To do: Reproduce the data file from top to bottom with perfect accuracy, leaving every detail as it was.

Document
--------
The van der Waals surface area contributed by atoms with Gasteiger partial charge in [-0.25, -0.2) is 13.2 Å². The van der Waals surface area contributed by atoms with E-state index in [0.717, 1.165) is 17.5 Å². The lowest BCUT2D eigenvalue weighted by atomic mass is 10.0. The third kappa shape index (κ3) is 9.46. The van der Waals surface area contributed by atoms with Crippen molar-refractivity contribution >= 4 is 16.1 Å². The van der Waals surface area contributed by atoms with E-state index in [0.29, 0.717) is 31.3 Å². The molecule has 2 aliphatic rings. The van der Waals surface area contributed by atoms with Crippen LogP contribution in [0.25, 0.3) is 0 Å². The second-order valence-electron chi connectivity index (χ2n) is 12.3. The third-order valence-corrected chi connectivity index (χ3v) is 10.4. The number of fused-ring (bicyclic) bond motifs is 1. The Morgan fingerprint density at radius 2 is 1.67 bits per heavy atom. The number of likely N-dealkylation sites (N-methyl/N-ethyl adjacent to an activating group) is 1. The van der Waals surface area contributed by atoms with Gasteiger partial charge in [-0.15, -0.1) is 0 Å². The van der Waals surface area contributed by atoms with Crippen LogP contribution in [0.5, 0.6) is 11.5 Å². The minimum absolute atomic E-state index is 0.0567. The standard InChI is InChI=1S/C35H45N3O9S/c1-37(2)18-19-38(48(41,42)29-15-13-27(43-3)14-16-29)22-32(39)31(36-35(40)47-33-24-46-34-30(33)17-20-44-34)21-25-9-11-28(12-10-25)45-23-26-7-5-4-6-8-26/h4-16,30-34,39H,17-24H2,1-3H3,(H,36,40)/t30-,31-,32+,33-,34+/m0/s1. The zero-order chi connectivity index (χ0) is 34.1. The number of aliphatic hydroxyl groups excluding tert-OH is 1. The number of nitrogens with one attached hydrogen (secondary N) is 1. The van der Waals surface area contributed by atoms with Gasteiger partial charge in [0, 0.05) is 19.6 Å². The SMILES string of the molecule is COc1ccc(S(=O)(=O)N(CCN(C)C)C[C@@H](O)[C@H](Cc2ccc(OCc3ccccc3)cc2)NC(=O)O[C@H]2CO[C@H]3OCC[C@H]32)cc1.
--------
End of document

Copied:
The van der Waals surface area contributed by atoms with Gasteiger partial charge in [-0.25, -0.2) is 13.2 Å². The van der Waals surface area contributed by atoms with E-state index in [0.717, 1.165) is 17.5 Å². The lowest BCUT2D eigenvalue weighted by atomic mass is 10.0. The third kappa shape index (κ3) is 9.46. The van der Waals surface area contributed by atoms with Crippen molar-refractivity contribution >= 4 is 16.1 Å². The van der Waals surface area contributed by atoms with E-state index in [0.29, 0.717) is 31.3 Å². The molecule has 2 aliphatic rings. The van der Waals surface area contributed by atoms with Crippen LogP contribution in [0.25, 0.3) is 0 Å². The second-order valence-electron chi connectivity index (χ2n) is 12.3. The third-order valence-corrected chi connectivity index (χ3v) is 10.4. The number of fused-ring (bicyclic) bond motifs is 1. The Morgan fingerprint density at radius 2 is 1.67 bits per heavy atom. The number of likely N-dealkylation sites (N-methyl/N-ethyl adjacent to an activating group) is 1. The van der Waals surface area contributed by atoms with Gasteiger partial charge in [-0.15, -0.1) is 0 Å². The van der Waals surface area contributed by atoms with Crippen LogP contribution in [0.5, 0.6) is 11.5 Å². The minimum absolute atomic E-state index is 0.0567. The standard InChI is InChI=1S/C35H45N3O9S/c1-37(2)18-19-38(48(41,42)29-15-13-27(43-3)14-16-29)22-32(39)31(36-35(40)47-33-24-46-34-30(33)17-20-44-34)21-25-9-11-28(12-10-25)45-23-26-7-5-4-6-8-26/h4-16,30-34,39H,17-24H2,1-3H3,(H,36,40)/t30-,31-,32+,33-,34+/m0/s1. The zero-order chi connectivity index (χ0) is 34.1. The number of aliphatic hydroxyl groups excluding tert-OH is 1. The number of nitrogens with one attached hydrogen (secondary N) is 1. The van der Waals surface area contributed by atoms with Gasteiger partial charge in [0, 0.05) is 19.6 Å². The SMILES string of the molecule is COc1ccc(S(=O)(=O)N(CCN(C)C)C[C@@H](O)[C@H](Cc2ccc(OCc3ccccc3)cc2)NC(=O)O[C@H]2CO[C@H]3OCC[C@H]32)cc1.